Netflix released Tidying Up With Marie Kondo on 1 January, an apt day for a show like this. If, like me, you find reading self-improvement books an absolute chore (remember that deathly boring book about not giving a f*ck?), you can watch Kondo’s now famous KonMari method come alive here. The show features the Japanese tidying queen visiting American families to help them deal with their clutter, illustrating in real-time the philosophy of her 2014 book, The Life-Changing Magic Of Tidying Up.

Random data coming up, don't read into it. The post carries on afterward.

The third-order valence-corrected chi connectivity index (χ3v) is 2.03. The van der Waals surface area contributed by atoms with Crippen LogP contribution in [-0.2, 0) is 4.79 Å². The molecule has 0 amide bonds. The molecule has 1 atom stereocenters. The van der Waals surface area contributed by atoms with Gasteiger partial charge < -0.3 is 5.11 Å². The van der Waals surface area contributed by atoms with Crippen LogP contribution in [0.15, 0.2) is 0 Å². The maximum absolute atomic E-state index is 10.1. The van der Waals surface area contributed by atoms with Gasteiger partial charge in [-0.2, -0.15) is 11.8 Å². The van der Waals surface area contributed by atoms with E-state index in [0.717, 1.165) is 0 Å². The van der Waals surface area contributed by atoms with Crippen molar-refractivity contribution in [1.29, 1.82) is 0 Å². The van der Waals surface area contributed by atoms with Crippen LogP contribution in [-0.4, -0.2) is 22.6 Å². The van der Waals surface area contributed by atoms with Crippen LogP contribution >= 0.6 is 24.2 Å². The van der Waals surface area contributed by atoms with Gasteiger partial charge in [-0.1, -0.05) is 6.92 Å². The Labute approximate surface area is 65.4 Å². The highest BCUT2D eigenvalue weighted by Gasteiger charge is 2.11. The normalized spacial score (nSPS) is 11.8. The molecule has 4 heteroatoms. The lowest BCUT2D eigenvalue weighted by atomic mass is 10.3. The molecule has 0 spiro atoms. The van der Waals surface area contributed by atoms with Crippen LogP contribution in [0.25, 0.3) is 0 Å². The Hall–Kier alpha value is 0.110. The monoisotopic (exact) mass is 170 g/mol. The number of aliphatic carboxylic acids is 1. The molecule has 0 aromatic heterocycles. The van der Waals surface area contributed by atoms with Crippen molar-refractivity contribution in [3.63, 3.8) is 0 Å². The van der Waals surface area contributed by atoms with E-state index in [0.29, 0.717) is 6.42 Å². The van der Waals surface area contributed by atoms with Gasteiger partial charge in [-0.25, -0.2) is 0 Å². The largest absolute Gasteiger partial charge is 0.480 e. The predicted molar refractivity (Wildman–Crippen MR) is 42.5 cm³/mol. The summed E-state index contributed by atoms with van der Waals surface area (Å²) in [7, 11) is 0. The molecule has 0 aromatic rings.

In the first episode, Kondo and an interpreter visit the Friend family—Rachel, Kevin, and their two children—and helps them streamline their mess and their lives. If Kondo seems unreal at times—the interpreter carries an umbrella over her head, she meditates and “thanks" the house she is about to tidy—the families are painfully real. If you live with a partner, it is bound to make you feel part of a global community of couples who argue over clothes piles. The show comes at a time many of us have been missing the boys from another Netflix show, Queer Eye. But whereas that show involves exquisite add-ons for home improvement, this involves elimination. A better mood for January, we think

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